My preventative treatment is not effective. Why?
Such a disappointment… I thought my condition would improve, but I have as many (if not more) migraines as I used to. What is the problem?
You didn’t take it long enough.
For best results, you have to try the preventative treatment for at least 3 months. 6 weeks is not enough. Preventative treatments take time to be effective.
The dosage wasn’t high enough.
I have seen countless times at the clinic patients who tried preventative treatments… at a minimal dose! It is similar to trying to treat a headache with a quarter of a Tylenol tablet! Sometimes, we are afraid to increase the dose, but as long as there is no persistent side effect, there is no danger.
You have a drug-induced headache.
Are you taking acute treatment pills 3-4 times a week (more than 15 days a month)? You are at risk to develop drug-induced headaches. Regular intake of analgesics modifies the brain of a migraine sufferer and causes more frequent headaches. Constant small headaches can become harder to differentiate from real migraines.
You had to stop taking it because of side effects.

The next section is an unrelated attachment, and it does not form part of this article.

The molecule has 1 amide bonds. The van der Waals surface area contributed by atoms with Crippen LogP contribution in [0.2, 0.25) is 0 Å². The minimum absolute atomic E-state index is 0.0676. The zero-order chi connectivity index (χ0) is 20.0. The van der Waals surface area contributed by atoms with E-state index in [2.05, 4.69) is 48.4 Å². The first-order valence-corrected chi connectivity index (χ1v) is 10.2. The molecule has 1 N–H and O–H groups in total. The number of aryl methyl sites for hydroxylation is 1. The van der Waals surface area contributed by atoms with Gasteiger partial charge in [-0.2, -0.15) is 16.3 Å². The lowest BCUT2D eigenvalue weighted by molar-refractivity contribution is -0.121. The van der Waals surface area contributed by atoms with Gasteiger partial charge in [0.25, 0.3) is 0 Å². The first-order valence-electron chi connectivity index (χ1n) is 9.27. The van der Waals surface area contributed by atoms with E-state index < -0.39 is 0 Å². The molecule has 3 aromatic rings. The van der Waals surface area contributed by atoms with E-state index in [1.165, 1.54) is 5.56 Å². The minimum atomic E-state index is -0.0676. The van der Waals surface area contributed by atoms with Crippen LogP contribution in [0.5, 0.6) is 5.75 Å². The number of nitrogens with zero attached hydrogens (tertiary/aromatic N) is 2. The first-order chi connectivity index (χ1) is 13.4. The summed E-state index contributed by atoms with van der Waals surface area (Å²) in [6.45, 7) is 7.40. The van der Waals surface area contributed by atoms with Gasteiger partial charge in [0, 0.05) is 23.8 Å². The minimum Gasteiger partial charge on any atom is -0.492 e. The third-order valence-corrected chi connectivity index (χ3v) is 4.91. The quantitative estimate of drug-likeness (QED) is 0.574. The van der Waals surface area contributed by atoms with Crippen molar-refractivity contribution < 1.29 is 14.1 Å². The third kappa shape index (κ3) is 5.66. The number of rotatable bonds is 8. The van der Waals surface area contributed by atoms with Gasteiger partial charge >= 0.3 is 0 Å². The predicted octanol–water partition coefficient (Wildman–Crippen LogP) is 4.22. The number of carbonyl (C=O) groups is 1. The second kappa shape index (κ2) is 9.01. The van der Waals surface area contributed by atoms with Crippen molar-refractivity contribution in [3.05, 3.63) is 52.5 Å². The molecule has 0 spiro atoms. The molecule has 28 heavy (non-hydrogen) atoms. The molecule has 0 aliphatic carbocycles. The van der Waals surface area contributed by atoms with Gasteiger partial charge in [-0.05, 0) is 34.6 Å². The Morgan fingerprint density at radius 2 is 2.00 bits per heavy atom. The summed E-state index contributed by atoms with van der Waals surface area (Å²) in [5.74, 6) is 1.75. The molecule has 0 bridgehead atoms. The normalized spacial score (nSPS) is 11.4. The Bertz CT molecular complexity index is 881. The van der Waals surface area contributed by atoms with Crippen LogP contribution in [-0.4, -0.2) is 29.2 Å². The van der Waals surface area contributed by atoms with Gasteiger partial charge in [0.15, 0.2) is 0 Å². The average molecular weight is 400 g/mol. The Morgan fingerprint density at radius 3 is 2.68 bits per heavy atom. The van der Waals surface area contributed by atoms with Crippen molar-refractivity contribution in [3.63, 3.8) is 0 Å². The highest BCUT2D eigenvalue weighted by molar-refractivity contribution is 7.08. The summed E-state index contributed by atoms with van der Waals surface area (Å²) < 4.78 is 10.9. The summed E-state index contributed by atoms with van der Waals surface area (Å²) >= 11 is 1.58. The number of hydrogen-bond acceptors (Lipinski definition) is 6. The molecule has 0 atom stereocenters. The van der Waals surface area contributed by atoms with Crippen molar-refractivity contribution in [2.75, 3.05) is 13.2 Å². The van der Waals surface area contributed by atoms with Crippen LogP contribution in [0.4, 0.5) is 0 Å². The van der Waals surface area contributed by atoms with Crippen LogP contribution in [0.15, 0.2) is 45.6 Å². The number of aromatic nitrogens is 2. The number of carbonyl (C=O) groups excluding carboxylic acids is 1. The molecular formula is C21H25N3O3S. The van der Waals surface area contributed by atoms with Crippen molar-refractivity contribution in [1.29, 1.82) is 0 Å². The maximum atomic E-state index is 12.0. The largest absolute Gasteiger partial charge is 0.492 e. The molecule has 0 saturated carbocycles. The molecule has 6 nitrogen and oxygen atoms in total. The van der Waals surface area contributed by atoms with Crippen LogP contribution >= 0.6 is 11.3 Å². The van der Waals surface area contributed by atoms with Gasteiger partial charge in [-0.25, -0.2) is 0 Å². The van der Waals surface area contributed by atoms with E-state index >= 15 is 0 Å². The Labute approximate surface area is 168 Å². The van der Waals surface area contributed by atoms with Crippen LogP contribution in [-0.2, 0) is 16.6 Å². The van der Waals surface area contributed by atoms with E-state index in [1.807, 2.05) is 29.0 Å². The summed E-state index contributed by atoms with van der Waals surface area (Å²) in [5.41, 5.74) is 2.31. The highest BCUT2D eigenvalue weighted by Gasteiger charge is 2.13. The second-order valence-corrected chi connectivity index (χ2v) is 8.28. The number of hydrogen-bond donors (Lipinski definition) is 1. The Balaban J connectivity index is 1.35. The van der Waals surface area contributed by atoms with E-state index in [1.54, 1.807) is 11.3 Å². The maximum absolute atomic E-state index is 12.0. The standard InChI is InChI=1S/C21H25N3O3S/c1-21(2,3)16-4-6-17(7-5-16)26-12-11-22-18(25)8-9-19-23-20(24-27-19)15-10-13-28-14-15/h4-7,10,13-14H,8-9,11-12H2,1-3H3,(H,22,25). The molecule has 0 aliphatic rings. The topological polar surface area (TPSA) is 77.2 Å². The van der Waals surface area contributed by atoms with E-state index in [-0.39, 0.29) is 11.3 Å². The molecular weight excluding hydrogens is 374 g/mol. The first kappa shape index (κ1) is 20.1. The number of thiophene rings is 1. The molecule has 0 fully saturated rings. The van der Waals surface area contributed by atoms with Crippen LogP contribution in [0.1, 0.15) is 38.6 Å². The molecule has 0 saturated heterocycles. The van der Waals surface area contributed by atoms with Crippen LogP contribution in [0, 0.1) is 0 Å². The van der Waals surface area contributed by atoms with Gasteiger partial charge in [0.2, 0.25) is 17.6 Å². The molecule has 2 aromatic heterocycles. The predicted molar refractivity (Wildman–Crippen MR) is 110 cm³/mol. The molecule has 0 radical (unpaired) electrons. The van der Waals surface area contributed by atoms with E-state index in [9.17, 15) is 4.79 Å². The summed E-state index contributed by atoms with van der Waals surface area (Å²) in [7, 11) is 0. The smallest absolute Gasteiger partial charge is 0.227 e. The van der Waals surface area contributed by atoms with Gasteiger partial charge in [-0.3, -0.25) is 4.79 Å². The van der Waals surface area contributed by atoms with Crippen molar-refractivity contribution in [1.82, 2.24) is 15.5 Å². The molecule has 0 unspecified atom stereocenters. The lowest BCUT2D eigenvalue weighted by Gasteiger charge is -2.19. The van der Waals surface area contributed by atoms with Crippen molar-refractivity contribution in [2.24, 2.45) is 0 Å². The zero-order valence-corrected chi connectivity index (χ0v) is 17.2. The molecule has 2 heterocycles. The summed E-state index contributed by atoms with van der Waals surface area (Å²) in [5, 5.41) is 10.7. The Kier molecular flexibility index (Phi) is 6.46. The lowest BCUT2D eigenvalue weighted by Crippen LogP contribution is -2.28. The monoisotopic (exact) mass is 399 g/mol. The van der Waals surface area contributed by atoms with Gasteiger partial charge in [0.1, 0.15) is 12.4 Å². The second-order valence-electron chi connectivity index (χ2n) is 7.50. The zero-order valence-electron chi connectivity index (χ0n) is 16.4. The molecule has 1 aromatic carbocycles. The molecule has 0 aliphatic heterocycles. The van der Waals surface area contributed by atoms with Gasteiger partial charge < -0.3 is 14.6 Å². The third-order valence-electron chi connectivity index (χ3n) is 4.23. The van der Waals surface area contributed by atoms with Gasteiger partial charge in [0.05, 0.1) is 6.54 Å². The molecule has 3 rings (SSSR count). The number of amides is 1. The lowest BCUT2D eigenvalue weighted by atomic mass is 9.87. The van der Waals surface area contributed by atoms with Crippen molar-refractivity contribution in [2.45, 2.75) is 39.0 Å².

All medicines can have side effects. Unfortunately, you have to try a medicine in order to know if you tolerate it. The first days are often difficult, but after a little while, the body gets used to the medicine. Don’t give up! Before starting a new treatment, make sure you understand what the warning symptoms of severe reactions are. Most of the time, side effects are dizziness, nausea, drowsiness, etc. They usually improve with time. Some particular situation deteriorated the state of migraines during trial.
You are trying a preventative treatment and get sick, have to undergo surgery, go through a stressful situation…
All these things can increase your attacks and complicate the evaluation of the preventative treatment. You should talk with your doctor before giving up.
One of your triggers is not treated. If you have a hidden health problem that contributes to your migraines, many preventative treatments will be ineffective. When you know what your triggers are, it is important to mention them to your doctor (unless they are obvious). Unknown problems can be:
- Sleep apnea
- Thyroid problems
- Bruxism (teeth grinding)
- Depression or unmanaged anxiety disorders
The treatment was effective, but without a migraine diary, its benefits went unnoticed.
We are sometimes under the impression that there was no improvement when in fact, attacks are less frequent. A migraine diary helps keep track of the situation and facilitates decision making. Your migraines are hard to treat, and another treatment has to be tried.
Migraine can be a very incapacitating and hard to control illness. In this situation, a specialized, and sometimes multidisciplinary, evaluation is required.